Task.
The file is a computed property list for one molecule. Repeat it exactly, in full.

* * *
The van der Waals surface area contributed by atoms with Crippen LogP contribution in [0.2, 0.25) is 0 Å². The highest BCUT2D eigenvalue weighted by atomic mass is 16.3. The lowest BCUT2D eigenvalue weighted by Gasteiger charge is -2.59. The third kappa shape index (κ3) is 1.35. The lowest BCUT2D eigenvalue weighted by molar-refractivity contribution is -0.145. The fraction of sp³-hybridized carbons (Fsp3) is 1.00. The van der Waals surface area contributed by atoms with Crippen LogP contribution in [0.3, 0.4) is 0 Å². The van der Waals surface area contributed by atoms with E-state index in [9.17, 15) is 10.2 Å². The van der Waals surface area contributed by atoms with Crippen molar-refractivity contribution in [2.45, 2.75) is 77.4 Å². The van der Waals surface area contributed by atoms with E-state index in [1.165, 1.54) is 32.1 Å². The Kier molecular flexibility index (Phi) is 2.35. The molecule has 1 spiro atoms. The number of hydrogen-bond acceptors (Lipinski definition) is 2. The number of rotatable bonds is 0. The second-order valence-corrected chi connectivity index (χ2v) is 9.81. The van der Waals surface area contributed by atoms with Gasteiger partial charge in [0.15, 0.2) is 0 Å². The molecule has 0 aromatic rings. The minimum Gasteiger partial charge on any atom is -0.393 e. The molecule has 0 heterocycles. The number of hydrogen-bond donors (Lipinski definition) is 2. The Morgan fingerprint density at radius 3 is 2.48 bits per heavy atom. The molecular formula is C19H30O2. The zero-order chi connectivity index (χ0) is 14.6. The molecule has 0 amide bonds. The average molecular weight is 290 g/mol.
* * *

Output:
The van der Waals surface area contributed by atoms with Crippen LogP contribution in [0.2, 0.25) is 0 Å². The highest BCUT2D eigenvalue weighted by atomic mass is 16.3. The lowest BCUT2D eigenvalue weighted by Gasteiger charge is -2.59. The third kappa shape index (κ3) is 1.35. The lowest BCUT2D eigenvalue weighted by molar-refractivity contribution is -0.145. The fraction of sp³-hybridized carbons (Fsp3) is 1.00. The van der Waals surface area contributed by atoms with Crippen LogP contribution in [0.3, 0.4) is 0 Å². The van der Waals surface area contributed by atoms with E-state index in [9.17, 15) is 10.2 Å². The van der Waals surface area contributed by atoms with Crippen molar-refractivity contribution in [2.45, 2.75) is 77.4 Å². The van der Waals surface area contributed by atoms with E-state index in [1.165, 1.54) is 32.1 Å². The Kier molecular flexibility index (Phi) is 2.35. The molecule has 1 spiro atoms. The number of hydrogen-bond acceptors (Lipinski definition) is 2. The number of rotatable bonds is 0. The second-order valence-corrected chi connectivity index (χ2v) is 9.81. The van der Waals surface area contributed by atoms with Gasteiger partial charge in [0.15, 0.2) is 0 Å². The molecule has 0 aromatic rings. The minimum Gasteiger partial charge on any atom is -0.393 e. The molecule has 0 heterocycles. The number of hydrogen-bond donors (Lipinski definition) is 2. The Morgan fingerprint density at radius 3 is 2.48 bits per heavy atom. The molecular formula is C19H30O2. The zero-order chi connectivity index (χ0) is 14.6. The molecule has 0 amide bonds. The average molecular weight is 290 g/mol.